Wastewater plant meets air standards
The most scenic drive on Oahu is between the Blow Hole and Hanauma Bay. The East Honolulu Wastewater Treatment Plant there, at 7 a.m., just generates a terrible smell that wafts onto Sandy Beach. I read about how the state Department of Health fined the city for smells coming from the Sand Island Wastewater Treatment Plant. I'd like to know why nothing can be done about the smell coming from the East Honolulu plant, especially because it's such a scenic drive and important to Honolulu and the tourism industry.
Answer: It may be smelly, but the East Honolulu Wastewater Treatment Plant is not exceeding the state's air quality standards, according to state officials.
The privately owned plant was inspected Wednesday and found by the Clean Air Branch "not to be in violation of the state's ambient air standards," said Bryan Cheplic, spokesman for the Department of Health.
Asked if odors emanating from the East Honolulu plant could be considered "reasonable," he said the Clean Air Branch does not have such a standard.
Instead, Cheplic said any member of the public with concerns or complaints about odors from any wastewater treatment plant "is encouraged" to contact the Clean Air Branch at 586-4200 and it will investigate.
The department relies on self-monitoring, complaints and unannounced annual inspections to see if a facility is complying with Clean Air Branch regulations.
The East Honolulu plant is not owned by the city; it is owned and operated by Hawaii American Water Co., Cheplic noted.
However, it doesn't matter whether a wastewater treatment plant is privately or publicly owned in regard to complying with ambient air standards or, depending on the plant's size, complying with clean-air permit requirements, Cheplic said.
In the case of Sand Island, the city self-reported that the plant intermittently had exceeded its hydrogen sulfide limits between February 2003, and December 2004. It was fined $542,000.
Hydrogen sulfide has an odor of rotten eggs and is a gaseous compound formed by the decomposition of organic matter in the absence of oxygen, explained Jill Stensrud, environmental health specialist for the Clean Air Branch.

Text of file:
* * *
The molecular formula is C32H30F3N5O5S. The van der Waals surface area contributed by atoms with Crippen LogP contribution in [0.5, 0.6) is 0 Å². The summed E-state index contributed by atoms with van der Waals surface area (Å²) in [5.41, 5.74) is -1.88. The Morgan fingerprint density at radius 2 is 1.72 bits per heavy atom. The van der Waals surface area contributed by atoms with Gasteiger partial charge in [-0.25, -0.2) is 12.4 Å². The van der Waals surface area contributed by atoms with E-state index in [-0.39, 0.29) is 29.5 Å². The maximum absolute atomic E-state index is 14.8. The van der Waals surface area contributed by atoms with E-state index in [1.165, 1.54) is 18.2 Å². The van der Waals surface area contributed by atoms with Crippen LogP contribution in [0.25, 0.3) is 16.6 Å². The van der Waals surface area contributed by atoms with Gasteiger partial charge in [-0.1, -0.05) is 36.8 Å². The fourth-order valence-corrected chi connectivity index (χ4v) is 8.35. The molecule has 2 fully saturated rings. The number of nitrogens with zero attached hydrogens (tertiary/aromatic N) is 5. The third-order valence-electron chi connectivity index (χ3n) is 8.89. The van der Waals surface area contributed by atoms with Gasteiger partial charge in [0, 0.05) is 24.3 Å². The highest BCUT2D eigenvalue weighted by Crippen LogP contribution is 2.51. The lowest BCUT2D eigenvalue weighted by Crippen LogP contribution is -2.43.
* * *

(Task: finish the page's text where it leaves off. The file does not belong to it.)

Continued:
"The hydrogen sulfide permit limit was exceeded at the fence line of (the city's) property on Sand Island Access Road," she said.
The Clean Air Branch annually inspects four waste-water treatment facilities -- at Sand Island, Honouliuli, Kailua and Kaneohe. They are the only four in the state that are required to operate with clean-air branch permits, Stensrud said.
The four facilities are required to report whenever they exceed limits set by their permits.
Other wastewater treatment plants in the state are exempt from having such permits because of the relatively low amounts of air pollutants emitted.
However, Stensrud explained, all wastewater treatment facilities are required to meet the state's ambient air standards.
Q: Will the restrooms in Waikiki be open tomorrow, Halloween night? Halloween is the biggest party in Waikiki all year long and thousands of people are expected. The city has kept restrooms open the last couple of years, but previous to that, they closed them and people ended up peeing and pooping on the beach, and we don't need that.
A: Two public restrooms under the purview of the city Department of Parks and Recreation will remain open for "extended hours" tomorrow night to accommodate the anticipated crowds, said Dana Takahara-Dias, deputy director of the department.
It's a cooperative effort involving the Parks Department, the Honolulu Police Department and the Waikiki Business Improvement District, she said.
The two restrooms are by the Waikiki Police Station.
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